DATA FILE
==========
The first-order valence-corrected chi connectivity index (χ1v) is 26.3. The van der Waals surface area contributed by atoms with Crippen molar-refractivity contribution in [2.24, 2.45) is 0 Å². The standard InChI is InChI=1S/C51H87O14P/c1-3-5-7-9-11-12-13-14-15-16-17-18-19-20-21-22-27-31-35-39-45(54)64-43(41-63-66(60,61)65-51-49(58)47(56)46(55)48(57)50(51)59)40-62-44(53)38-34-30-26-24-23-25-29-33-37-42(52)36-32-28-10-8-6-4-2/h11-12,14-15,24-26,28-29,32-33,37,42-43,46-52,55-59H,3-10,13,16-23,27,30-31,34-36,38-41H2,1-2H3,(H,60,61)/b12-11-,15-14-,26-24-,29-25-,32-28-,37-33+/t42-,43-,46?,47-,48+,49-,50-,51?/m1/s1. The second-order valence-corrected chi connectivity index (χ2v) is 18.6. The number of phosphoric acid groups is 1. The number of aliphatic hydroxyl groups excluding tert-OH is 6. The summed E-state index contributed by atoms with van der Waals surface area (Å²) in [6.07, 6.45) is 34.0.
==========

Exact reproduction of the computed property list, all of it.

The first-order valence-corrected chi connectivity index (χ1v) is 26.3. The van der Waals surface area contributed by atoms with Crippen molar-refractivity contribution in [2.24, 2.45) is 0 Å². The standard InChI is InChI=1S/C51H87O14P/c1-3-5-7-9-11-12-13-14-15-16-17-18-19-20-21-22-27-31-35-39-45(54)64-43(41-63-66(60,61)65-51-49(58)47(56)46(55)48(57)50(51)59)40-62-44(53)38-34-30-26-24-23-25-29-33-37-42(52)36-32-28-10-8-6-4-2/h11-12,14-15,24-26,28-29,32-33,37,42-43,46-52,55-59H,3-10,13,16-23,27,30-31,34-36,38-41H2,1-2H3,(H,60,61)/b12-11-,15-14-,26-24-,29-25-,32-28-,37-33+/t42-,43-,46?,47-,48+,49-,50-,51?/m1/s1. The second-order valence-corrected chi connectivity index (χ2v) is 18.6. The number of phosphoric acid groups is 1. The number of aliphatic hydroxyl groups excluding tert-OH is 6. The summed E-state index contributed by atoms with van der Waals surface area (Å²) in [6.07, 6.45) is 34.0.